Chennai Super Kings’ head coach Stephen Fleming reckoned that the pitch in Dubai in the match against Delhi Capitals was a tough one for batting. He also had MS Dhoni’s back, saying that the latter wasn’t the only one, who found the going tough in difficult conditions to bat. On Monday, MS Dhoni scored 18 off 27 at a strike-rate of 66.67 before Avesh Khan dismissed him in the final over.
MS Dhoni came to bat in the ninth over after Robin Uthappa’s dismissal. But could never get going. During his stay in the middle, he couldn’t find the boundary even once. The Super Kings began their innings with a 16-run over from pacer Anrich Nortje. But lost momentum from there on. Fleming admitted that the Yellow Army fell short of what they would have liked to get.
IPL 2021: Sometimes you set your sights too high, says Stephen Fleming
“Well, he [Dhoni] wasn’t the only one who struggled. It was a difficult day for strokeplay. When 137  is almost enough, I think it was a tough wicket to score big on in terms of the big shots. So, both teams struggled with that towards the end of the innings.”
“Sometimes you set your sights too high, [want] too many, and probably we were only 10-15 runs short of having a match-winning score.” Fleming said after the match.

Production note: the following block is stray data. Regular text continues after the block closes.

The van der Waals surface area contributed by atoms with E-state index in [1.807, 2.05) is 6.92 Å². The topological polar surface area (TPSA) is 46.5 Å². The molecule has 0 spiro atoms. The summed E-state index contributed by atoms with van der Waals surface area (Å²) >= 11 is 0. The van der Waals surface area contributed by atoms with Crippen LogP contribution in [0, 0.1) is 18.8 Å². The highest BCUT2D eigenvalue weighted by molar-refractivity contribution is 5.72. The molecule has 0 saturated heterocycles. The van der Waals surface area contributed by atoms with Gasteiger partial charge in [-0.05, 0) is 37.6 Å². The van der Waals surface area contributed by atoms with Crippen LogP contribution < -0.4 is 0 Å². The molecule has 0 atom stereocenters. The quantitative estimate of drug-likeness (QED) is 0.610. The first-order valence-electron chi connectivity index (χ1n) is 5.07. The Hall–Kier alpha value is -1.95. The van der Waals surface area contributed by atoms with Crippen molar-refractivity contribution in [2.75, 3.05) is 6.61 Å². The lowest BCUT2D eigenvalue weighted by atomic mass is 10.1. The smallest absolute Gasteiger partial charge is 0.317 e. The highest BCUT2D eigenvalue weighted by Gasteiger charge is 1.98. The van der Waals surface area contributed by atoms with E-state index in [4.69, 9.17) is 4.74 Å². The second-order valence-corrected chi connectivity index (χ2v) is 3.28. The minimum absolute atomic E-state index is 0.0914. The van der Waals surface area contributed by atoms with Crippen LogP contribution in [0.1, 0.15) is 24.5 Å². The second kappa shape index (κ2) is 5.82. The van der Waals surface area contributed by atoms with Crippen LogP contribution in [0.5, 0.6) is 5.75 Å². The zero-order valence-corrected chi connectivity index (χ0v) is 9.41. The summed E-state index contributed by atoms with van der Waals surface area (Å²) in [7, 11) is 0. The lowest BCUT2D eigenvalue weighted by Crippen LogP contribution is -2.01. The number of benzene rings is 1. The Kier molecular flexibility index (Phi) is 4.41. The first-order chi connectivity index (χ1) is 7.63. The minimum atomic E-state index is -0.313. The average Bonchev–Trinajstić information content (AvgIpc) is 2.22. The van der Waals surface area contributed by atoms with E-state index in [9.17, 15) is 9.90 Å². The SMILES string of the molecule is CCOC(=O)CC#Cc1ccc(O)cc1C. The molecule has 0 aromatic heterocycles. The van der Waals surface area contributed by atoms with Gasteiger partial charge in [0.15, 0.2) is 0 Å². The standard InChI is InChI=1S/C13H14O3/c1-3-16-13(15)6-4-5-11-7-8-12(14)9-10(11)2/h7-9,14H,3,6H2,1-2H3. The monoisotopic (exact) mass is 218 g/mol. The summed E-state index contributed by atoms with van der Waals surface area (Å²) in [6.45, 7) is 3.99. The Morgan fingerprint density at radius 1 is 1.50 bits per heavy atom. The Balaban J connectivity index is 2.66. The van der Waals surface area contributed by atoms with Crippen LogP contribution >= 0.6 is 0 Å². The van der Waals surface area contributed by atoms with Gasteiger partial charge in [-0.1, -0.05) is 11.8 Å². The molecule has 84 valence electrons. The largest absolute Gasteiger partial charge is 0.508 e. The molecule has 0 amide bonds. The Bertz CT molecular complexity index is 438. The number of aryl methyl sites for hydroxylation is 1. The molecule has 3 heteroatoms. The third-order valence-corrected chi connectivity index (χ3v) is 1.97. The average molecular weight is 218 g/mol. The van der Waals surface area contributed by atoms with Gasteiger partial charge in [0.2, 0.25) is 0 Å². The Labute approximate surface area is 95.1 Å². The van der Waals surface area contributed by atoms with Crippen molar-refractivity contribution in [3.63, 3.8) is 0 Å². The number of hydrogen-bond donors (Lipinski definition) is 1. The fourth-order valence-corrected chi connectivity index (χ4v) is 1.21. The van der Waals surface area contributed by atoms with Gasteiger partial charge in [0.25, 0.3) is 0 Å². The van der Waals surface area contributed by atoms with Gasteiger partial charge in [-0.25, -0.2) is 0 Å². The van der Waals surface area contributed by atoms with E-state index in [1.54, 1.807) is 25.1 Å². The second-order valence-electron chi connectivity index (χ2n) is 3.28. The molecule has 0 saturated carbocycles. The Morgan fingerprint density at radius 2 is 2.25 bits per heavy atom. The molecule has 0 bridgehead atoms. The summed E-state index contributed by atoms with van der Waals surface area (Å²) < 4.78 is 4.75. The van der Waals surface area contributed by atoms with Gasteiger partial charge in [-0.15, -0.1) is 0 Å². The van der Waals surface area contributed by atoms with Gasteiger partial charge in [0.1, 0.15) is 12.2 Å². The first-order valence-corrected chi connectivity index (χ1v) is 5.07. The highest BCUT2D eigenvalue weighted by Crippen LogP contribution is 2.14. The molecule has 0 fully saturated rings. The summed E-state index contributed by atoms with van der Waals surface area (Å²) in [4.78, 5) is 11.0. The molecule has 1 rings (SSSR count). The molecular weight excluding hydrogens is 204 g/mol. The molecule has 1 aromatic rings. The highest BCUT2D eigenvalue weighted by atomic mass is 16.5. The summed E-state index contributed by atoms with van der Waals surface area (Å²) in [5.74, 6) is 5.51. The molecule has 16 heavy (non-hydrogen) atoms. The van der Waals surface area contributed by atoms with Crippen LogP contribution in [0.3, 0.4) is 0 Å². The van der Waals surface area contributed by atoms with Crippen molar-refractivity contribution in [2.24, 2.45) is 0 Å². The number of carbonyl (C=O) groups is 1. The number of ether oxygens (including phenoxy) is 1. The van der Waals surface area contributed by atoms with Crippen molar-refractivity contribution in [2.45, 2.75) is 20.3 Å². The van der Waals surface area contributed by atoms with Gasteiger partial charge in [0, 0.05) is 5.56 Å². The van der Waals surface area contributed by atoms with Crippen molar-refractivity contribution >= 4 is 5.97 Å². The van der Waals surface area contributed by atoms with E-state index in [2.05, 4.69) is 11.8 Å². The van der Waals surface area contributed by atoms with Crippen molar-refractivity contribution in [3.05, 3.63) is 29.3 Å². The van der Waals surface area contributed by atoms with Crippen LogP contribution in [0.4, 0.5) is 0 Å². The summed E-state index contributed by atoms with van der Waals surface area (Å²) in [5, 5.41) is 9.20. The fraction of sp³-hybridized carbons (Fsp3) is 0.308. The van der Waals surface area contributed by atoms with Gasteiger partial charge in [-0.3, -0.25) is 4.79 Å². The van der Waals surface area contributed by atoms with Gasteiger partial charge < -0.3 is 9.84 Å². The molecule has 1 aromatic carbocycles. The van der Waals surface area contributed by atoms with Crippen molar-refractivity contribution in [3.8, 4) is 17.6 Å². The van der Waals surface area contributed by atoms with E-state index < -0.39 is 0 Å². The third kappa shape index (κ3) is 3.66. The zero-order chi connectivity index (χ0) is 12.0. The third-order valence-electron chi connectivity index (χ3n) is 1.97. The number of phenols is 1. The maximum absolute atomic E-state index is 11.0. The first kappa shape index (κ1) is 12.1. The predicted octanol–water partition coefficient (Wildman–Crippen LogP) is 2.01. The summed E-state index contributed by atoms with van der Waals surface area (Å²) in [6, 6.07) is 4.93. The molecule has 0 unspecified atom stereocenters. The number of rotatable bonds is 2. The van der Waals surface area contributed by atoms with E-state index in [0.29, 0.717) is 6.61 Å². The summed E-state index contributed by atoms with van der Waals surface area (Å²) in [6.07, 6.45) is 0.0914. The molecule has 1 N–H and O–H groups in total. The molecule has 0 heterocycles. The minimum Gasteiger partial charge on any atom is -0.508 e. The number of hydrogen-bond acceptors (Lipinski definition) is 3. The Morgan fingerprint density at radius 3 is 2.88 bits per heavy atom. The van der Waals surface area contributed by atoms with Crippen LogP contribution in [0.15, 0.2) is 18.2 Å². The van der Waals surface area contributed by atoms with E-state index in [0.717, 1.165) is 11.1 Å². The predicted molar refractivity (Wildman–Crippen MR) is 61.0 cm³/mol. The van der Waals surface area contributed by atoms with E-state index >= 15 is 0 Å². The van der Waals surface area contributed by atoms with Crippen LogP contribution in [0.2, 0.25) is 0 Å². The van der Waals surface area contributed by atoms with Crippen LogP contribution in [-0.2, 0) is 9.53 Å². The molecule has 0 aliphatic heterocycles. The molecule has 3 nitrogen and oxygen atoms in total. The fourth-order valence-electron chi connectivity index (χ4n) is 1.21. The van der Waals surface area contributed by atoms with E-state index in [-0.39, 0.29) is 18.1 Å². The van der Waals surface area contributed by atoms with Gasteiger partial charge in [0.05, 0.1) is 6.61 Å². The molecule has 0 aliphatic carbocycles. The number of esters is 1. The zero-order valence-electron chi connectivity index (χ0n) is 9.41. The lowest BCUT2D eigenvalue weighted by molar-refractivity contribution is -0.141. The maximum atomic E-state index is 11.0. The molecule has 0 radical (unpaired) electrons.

Fleming mentioned that assessing the conditions at the three venues during the second leg of IPL 2021 has been a challenge. Moreover, he had words of praises for the Capitals’ bowlers for hitting the right channels and not letting the CSK batters run away with the match.
“So, the difficulty at the moment is to assess what the conditions are in all three different grounds and, batting first, getting a score that is par or just above. It was no lack of intent; it was just we had to stabilize after a couple of mistakes and then we were reasonably well-placed for 150. The other thing was their attack bowled very well in the last five overs,” he added.
On October 4, DC beat the Super Kings by three wickets. They went back to the top of the points table. CSK, in the meantime, slipped to second after back-to-back defeats.